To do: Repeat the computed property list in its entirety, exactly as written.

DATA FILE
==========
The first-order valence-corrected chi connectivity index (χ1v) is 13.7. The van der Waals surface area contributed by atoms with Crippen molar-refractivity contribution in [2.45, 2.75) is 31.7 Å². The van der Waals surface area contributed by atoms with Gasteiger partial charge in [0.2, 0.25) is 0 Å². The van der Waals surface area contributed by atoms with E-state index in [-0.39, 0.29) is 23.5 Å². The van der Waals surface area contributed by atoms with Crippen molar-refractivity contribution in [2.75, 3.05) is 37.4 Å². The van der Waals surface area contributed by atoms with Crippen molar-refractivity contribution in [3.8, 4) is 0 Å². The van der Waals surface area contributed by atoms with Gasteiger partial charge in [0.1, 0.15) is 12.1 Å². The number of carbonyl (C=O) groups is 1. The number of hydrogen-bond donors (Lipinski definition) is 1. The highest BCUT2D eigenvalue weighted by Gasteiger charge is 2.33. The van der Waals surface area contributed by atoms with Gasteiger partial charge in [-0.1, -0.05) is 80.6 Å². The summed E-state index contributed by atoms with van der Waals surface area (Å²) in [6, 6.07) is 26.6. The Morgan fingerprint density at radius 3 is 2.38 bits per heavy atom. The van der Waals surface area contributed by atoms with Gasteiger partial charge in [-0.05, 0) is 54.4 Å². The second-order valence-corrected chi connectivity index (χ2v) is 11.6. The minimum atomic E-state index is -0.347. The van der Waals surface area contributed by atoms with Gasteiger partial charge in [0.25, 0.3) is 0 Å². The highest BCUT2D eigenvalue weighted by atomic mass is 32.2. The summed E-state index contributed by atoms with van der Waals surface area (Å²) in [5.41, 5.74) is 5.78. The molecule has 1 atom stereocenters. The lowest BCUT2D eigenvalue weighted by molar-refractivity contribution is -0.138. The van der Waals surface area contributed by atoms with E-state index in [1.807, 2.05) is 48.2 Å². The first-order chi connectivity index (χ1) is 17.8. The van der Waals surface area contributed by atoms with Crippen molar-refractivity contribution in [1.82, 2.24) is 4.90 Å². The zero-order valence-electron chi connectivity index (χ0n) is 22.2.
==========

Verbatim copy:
The first-order valence-corrected chi connectivity index (χ1v) is 13.7. The van der Waals surface area contributed by atoms with Crippen molar-refractivity contribution in [2.45, 2.75) is 31.7 Å². The van der Waals surface area contributed by atoms with Gasteiger partial charge in [0.2, 0.25) is 0 Å². The van der Waals surface area contributed by atoms with E-state index in [-0.39, 0.29) is 23.5 Å². The van der Waals surface area contributed by atoms with Crippen molar-refractivity contribution in [2.75, 3.05) is 37.4 Å². The van der Waals surface area contributed by atoms with Crippen molar-refractivity contribution in [3.8, 4) is 0 Å². The van der Waals surface area contributed by atoms with Gasteiger partial charge in [0.1, 0.15) is 12.1 Å². The number of carbonyl (C=O) groups is 1. The number of hydrogen-bond donors (Lipinski definition) is 1. The highest BCUT2D eigenvalue weighted by Gasteiger charge is 2.33. The van der Waals surface area contributed by atoms with Gasteiger partial charge in [-0.1, -0.05) is 80.6 Å². The summed E-state index contributed by atoms with van der Waals surface area (Å²) in [6, 6.07) is 26.6. The Morgan fingerprint density at radius 3 is 2.38 bits per heavy atom. The van der Waals surface area contributed by atoms with Gasteiger partial charge in [-0.05, 0) is 54.4 Å². The second-order valence-corrected chi connectivity index (χ2v) is 11.6. The minimum atomic E-state index is -0.347. The van der Waals surface area contributed by atoms with Gasteiger partial charge in [0.25, 0.3) is 0 Å². The highest BCUT2D eigenvalue weighted by atomic mass is 32.2. The summed E-state index contributed by atoms with van der Waals surface area (Å²) in [5.41, 5.74) is 5.78. The molecule has 1 atom stereocenters. The lowest BCUT2D eigenvalue weighted by molar-refractivity contribution is -0.138. The van der Waals surface area contributed by atoms with E-state index in [1.807, 2.05) is 48.2 Å². The first-order chi connectivity index (χ1) is 17.8. The van der Waals surface area contributed by atoms with Crippen molar-refractivity contribution in [1.82, 2.24) is 4.90 Å². The zero-order valence-electron chi connectivity index (χ0n) is 22.2.